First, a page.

Rabuka condemns ‘outrageous’ arrests of deputy leaders so close to Fiji poll

People's Alliance deputy party leader Lynda Tabuya
People's Alliance deputy party leader Lynda Tabuya . . . accused of trying to gain or influence votes for the December 14 general election. Image: RNZ Pacific

By Rachael Nath, RNZ Pacific journalist

With the Fiji general election just days away, a major political party has condemned the arrests of its deputy leaders on charges of vote buying.

People’s Alliance deputy party leaders Lynda Tabuya and Dan Lobendhan appeared in court on Tuesday after being questioned by the Fiji Independent Commission Against Corruption (FICAC).

It is alleged that Tabuya tried to gain or influence votes for the December 14 election by soliciting $1000 to the Rock the Vote Volleyball tournament in May this year.


On the alternative count of breach of campaign rule, it is alleged that she also induced the participants to vote for Lobendhan.

Lobendhan is also alleged to have offered $1000 prize money to the tournament during the campaign period to gain or influence votes.

On the alternative count, he allegedly offered a monetary inducement to the participants.

In September, a complaint was lodged by the FijiFirst Party to the Fijian Elections Office (FEO) and then referred the allegations of vote buying were referred to the anti-corruption body.

Party leader claims ‘democracy hindered’
People’s Alliance Party leader Sitiveni Rabuka has labelled the arrests as an attempt to derail their election campaign and muzzle candidates.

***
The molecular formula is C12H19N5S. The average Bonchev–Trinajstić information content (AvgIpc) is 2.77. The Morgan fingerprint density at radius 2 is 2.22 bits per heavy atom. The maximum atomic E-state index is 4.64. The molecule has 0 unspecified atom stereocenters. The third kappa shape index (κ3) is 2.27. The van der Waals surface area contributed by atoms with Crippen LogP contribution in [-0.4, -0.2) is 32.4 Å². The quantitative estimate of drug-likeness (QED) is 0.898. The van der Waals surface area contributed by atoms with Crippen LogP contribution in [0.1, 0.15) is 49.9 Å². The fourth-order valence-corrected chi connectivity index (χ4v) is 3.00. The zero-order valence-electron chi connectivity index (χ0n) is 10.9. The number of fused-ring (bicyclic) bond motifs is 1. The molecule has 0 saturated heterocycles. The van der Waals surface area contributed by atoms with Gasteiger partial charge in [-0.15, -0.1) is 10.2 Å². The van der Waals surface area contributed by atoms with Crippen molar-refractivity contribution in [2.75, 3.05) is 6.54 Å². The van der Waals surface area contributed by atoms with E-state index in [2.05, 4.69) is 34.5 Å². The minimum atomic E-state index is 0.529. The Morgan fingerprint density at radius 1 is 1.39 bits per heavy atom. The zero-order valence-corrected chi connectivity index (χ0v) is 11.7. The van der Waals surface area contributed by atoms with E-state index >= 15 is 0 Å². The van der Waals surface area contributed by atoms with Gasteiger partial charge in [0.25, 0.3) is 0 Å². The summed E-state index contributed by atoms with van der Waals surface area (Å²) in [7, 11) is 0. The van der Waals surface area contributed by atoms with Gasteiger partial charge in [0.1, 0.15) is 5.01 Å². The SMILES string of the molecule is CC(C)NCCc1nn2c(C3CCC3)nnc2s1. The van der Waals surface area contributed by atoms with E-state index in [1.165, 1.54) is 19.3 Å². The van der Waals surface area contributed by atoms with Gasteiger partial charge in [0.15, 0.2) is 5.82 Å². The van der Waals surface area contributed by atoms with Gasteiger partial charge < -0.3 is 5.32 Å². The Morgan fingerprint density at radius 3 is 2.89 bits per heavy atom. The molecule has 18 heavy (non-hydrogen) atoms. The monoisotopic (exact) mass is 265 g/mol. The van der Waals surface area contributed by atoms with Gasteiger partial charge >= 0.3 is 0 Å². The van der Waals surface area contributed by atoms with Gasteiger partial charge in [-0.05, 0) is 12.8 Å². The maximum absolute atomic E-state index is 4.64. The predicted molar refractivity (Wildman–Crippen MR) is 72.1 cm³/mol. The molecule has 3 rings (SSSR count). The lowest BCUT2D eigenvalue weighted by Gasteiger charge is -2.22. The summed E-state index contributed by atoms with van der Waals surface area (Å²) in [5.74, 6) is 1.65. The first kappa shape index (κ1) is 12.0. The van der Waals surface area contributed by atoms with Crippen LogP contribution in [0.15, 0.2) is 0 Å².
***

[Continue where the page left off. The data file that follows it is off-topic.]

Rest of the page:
Rabuka said the arrest was “outrageous to democratic good governance principles” and “a ridiculous assault on our individual constitutional rights to take part in political campaign activities”.

He said after a month and a half delay, and on the eve of the election, for FICAC to move on the FijiFirst complaint was “blatant and a deliberate interference” in the country’s electoral process.

The People’s Alliance has called on the FICAC Commissioner to respect the electoral system and not hinder democracy.

“It comes as a shock considering that in his reply to the FEO letter dated September 26th 2022, Lobendahn denied having paid Rock the Vote Volleyball to exclusively invite him to events to impress his presence on social media,” said Rabuka.

“Lobendahn stated that he was invited by a colleague, working towards creating awareness to attract youths and encourage them to register to vote for the upcoming elections.”

Rabuka questioned what was unlawful about enlightening and encouraging youths to register to vote?

The matter has been adjourned to February 10.

This article is republished under a community partnership agreement with RNZ. 

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